When performed correctly, the snatch might be the most beautiful movement on the earth. When it is performed incorrectly it is possibly the most entertaining movement in the world to watch! As most of you know, I am a professional weightlifter myself. What’s that mean? Basically, I snatch and clean & jerk for a living! Of course, I do write articles and do some personal training on the side mainly because I LOVE talking about this stuff. So, I have had a few years worth of experience learning what it takes to be a phenomenal snatcher.
So, who uses the snatch? The snatch has recently been made more popular because of its usage in CrossFit. Well, it has been made infamous as well because of some of their horrendous technique when doing a higher number of reps with it. It is one of two lifts that is tested at the Olympics in the sport of weightlifting, with the other one being the clean & jerk. A ton of other athletes from all sports also use this exercise to increase their explosiveness. Here in Part One of this series, I am going to debunk some myths about the snatch, and tell you why it is so important to include in your training.
Phenomenal Lifters Just Perform the Basics Extremely Well
There is not really a “secret” technique. There is just a ton of misinformation out there. Every single body part is moving during the snatch. Well, it will move at some point during the lift to be more precise. The sequencing of contractions your body must do requires an extremely high level of coordination and athleticism. The elite level lifters simply stay in optimal positions throughout the whole lift and finish the lift with an attitude. I will get much more into the technique aspect of this lift in Part Two, but just know that there is not a secret. There are only a bunch of small things done the right way.
The Snatch is NOT Just Technique
I hear this all the time, “Oh, well I could do that if I had that good of technique.” Stop it…no you couldn’t. It takes years to master the skill and to acquire the strength of these Olympic caliber athletes. Could you golf as well as Tiger Woods if you had his golf clubs? I am not saying you could not develop the strength they could over a number of months or years. You probably could if you have the right genetics. There is a LOT of technique, yes, but there is also a ton of strength and flexibility involved in this lift.
It Can Increase Your Vertical
The 2nd/3rd pull of the snatch is faster than any other movement in sports. Wait…what? Yes! You complete that movement of the snatch faster than any kick, throw, swing, jump, or hit in any other sport. The change of direction can carry over to any sport and also increases your agility for that same reason. That is what plyometrics and agility is - ability to change directions very fast. Throughout the many years I have trained athletes, I have seen a correlation between the snatch and an athlete’s vertical. Each time their snatch goes up their vertical will go up as well, IF they have great technique. This is due to their ability to generate more force into the ground in a shorter amount of time. What athletes don’t want to increase their vertical?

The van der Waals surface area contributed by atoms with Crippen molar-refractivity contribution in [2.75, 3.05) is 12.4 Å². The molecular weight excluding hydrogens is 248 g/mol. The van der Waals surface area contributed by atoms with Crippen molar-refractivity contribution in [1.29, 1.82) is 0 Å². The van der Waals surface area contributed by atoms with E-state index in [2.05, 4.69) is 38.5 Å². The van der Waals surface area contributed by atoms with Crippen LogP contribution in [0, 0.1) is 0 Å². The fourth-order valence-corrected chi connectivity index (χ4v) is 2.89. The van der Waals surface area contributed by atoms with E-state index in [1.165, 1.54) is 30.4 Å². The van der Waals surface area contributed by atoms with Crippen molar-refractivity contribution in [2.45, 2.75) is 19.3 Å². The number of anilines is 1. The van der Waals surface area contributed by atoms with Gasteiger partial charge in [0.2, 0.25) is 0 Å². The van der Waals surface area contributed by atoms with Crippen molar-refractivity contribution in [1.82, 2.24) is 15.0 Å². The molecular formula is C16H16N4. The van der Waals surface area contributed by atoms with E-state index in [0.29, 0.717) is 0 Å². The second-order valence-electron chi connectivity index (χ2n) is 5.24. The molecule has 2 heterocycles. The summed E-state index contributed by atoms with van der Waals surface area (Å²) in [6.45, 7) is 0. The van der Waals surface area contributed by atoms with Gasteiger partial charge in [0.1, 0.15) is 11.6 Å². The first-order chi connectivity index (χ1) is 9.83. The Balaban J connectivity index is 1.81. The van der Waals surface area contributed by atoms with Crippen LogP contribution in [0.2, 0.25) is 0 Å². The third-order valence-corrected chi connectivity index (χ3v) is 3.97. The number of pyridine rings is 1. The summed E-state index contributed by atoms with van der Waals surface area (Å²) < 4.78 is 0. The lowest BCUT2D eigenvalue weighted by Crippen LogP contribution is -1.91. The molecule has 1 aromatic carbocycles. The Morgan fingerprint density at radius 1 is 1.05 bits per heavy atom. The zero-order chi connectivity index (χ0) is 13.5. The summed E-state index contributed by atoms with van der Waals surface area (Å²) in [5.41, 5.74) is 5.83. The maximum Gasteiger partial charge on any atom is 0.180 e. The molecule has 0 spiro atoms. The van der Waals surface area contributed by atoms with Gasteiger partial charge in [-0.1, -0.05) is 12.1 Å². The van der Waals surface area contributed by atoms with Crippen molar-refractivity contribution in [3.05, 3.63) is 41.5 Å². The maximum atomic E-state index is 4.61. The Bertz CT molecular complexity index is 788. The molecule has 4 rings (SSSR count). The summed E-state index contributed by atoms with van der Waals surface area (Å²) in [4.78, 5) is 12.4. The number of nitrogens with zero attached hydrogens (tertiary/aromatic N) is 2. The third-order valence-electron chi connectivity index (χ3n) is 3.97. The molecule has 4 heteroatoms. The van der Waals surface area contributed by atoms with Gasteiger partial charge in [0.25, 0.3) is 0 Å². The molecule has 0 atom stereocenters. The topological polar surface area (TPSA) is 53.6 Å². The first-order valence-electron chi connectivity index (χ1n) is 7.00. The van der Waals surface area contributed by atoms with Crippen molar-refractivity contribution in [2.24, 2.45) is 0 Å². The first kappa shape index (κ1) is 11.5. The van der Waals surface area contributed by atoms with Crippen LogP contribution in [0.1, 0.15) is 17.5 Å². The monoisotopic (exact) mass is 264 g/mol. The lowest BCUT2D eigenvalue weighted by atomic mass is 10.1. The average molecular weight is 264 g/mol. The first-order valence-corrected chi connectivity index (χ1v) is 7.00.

The Snatch Requires More Flexibility Than Any Other Lift
I don’t think anyone would argue that performing an overhead squat as low as you can go is the measuring stick for someone’s overall flexibility. There are not too many programs out there that are still using the old “sit and reach” test to determine if someone is flexible. Sure, some curriculums still teach it, but functional and useful sports performance gyms are now using the overhead squat test. It tests the Achilles tendons and calves, quads, hamstrings, hip flexors, glutes, low back, lats, pectorals, shoulder girdle, and even wrists. Is there any muscle I didn’t mention?
The position in which you catch the squat (overhead squat) is an extreme position that requires great athleticism and flexibility. If you are able to perform an overhead squat with no issues (as low as you can go), you are well on your way to snatching a lot more weight! Plus, it is much safer and stable to be able to do it with no limitations.
Watch a Video, Get a Coach, or Stay Tuned For Part Two
If you are serious about learning how to snatch, then I would really recommend you watch video of elite level lifters (Olympians), consult with a coach, and read Part Two of this series.
In Part Two, we are going to break down a lot of common technique flaws, and explain the key points of the snatch. This will give you a good starting point and can get you tinkering around in the gym giving it a shot. If you are an advanced lifter, then I promise you will take at least 1-2 things away from the article that you haven’t been doing already.
The snatch is all about performing the basics extremely well. That means staying disciplined throughout the lift and staying in the correct positions the whole time. The snatch requires a ton of strength and flexibility (in addition to technique) to be great. It is not like a magic trick. You don’t just magically pop the bar overhead. The explosive nature of the snatch can help you increase your athleticism and flexibility. Try to get constant feedback on your technique and stay tuned for Part Two on how to master the snatch technique.
Jared Enderton – Jared is a weightlifter, personal trainer, nutrition consultant and a nationally ranked weightlifter in the United States. He has earned his Bachelor’s Degree (with honors) in Exercise Science from the University of Northern Iowa. His certifications include: ACE-PT, CrossFit Level 1, and USAW- Sports Performance. He is also a former State Champion and All-American wrestler in the state of Iowa. In addition to working as a weightlifter and a personal trainer, Jared also has an extensive background in researching and selling sports supplements.